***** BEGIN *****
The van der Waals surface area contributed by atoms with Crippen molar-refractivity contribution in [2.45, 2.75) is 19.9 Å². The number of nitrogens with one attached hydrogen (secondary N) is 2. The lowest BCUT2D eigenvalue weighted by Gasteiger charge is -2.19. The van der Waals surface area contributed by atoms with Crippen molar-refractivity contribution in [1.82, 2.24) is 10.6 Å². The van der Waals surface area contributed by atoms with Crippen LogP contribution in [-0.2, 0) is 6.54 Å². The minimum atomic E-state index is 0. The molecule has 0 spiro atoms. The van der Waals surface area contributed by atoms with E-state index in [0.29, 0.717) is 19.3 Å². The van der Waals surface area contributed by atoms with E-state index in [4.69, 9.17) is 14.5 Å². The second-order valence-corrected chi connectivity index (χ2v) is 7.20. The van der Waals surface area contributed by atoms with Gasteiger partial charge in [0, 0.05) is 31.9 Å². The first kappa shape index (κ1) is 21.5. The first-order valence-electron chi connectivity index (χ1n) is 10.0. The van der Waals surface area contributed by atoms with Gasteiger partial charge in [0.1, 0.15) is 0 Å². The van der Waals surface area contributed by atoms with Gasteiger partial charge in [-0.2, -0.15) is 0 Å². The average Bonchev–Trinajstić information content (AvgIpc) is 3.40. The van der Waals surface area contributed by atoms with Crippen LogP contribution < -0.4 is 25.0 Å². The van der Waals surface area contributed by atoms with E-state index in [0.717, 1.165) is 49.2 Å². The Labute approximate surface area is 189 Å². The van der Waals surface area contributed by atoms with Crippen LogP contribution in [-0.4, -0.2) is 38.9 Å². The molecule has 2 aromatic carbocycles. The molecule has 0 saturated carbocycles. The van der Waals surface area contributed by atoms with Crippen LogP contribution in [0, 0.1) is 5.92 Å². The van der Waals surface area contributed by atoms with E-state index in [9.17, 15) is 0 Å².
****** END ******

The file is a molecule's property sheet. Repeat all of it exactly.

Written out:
The van der Waals surface area contributed by atoms with Crippen molar-refractivity contribution in [2.45, 2.75) is 19.9 Å². The number of nitrogens with one attached hydrogen (secondary N) is 2. The lowest BCUT2D eigenvalue weighted by Gasteiger charge is -2.19. The van der Waals surface area contributed by atoms with Crippen molar-refractivity contribution in [1.82, 2.24) is 10.6 Å². The van der Waals surface area contributed by atoms with Crippen LogP contribution in [-0.2, 0) is 6.54 Å². The minimum atomic E-state index is 0. The molecule has 0 spiro atoms. The van der Waals surface area contributed by atoms with E-state index in [0.29, 0.717) is 19.3 Å². The van der Waals surface area contributed by atoms with E-state index in [4.69, 9.17) is 14.5 Å². The second-order valence-corrected chi connectivity index (χ2v) is 7.20. The van der Waals surface area contributed by atoms with Gasteiger partial charge in [0, 0.05) is 31.9 Å². The first kappa shape index (κ1) is 21.5. The first-order valence-electron chi connectivity index (χ1n) is 10.0. The van der Waals surface area contributed by atoms with Gasteiger partial charge in [0.1, 0.15) is 0 Å². The van der Waals surface area contributed by atoms with Gasteiger partial charge in [-0.2, -0.15) is 0 Å². The average Bonchev–Trinajstić information content (AvgIpc) is 3.40. The van der Waals surface area contributed by atoms with Crippen LogP contribution < -0.4 is 25.0 Å². The van der Waals surface area contributed by atoms with E-state index in [0.717, 1.165) is 49.2 Å². The Labute approximate surface area is 189 Å². The van der Waals surface area contributed by atoms with Crippen LogP contribution in [-0.4, -0.2) is 38.9 Å². The molecule has 2 aromatic carbocycles. The molecule has 0 saturated carbocycles. The van der Waals surface area contributed by atoms with Crippen LogP contribution in [0, 0.1) is 5.92 Å². The van der Waals surface area contributed by atoms with E-state index in [9.17, 15) is 0 Å².